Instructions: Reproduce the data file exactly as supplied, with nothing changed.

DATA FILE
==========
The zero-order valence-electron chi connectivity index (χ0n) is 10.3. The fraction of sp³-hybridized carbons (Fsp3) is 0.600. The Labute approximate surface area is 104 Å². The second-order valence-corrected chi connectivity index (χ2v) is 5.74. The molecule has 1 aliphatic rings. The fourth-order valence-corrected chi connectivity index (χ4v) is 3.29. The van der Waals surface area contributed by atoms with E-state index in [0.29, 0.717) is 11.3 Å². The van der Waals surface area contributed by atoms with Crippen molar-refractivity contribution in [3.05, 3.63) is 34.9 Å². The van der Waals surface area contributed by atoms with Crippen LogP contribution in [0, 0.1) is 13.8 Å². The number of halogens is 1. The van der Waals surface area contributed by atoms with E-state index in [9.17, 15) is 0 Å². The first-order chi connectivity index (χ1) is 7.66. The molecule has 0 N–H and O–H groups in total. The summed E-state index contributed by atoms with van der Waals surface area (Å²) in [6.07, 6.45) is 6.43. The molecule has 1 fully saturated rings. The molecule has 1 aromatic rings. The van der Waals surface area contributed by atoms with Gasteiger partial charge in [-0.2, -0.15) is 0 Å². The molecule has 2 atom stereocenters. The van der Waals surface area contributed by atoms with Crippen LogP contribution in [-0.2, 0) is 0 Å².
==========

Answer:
The zero-order valence-electron chi connectivity index (χ0n) is 10.3. The fraction of sp³-hybridized carbons (Fsp3) is 0.600. The Labute approximate surface area is 104 Å². The second-order valence-corrected chi connectivity index (χ2v) is 5.74. The molecule has 1 aliphatic rings. The fourth-order valence-corrected chi connectivity index (χ4v) is 3.29. The van der Waals surface area contributed by atoms with E-state index in [0.29, 0.717) is 11.3 Å². The van der Waals surface area contributed by atoms with Crippen molar-refractivity contribution in [3.05, 3.63) is 34.9 Å². The van der Waals surface area contributed by atoms with Crippen LogP contribution in [0, 0.1) is 13.8 Å². The number of halogens is 1. The van der Waals surface area contributed by atoms with E-state index in [9.17, 15) is 0 Å². The first-order chi connectivity index (χ1) is 7.66. The molecule has 0 N–H and O–H groups in total. The summed E-state index contributed by atoms with van der Waals surface area (Å²) in [6.07, 6.45) is 6.43. The molecule has 1 fully saturated rings. The molecule has 1 aromatic rings. The van der Waals surface area contributed by atoms with Gasteiger partial charge in [-0.2, -0.15) is 0 Å². The molecule has 2 atom stereocenters. The van der Waals surface area contributed by atoms with Crippen LogP contribution in [-0.2, 0) is 0 Å².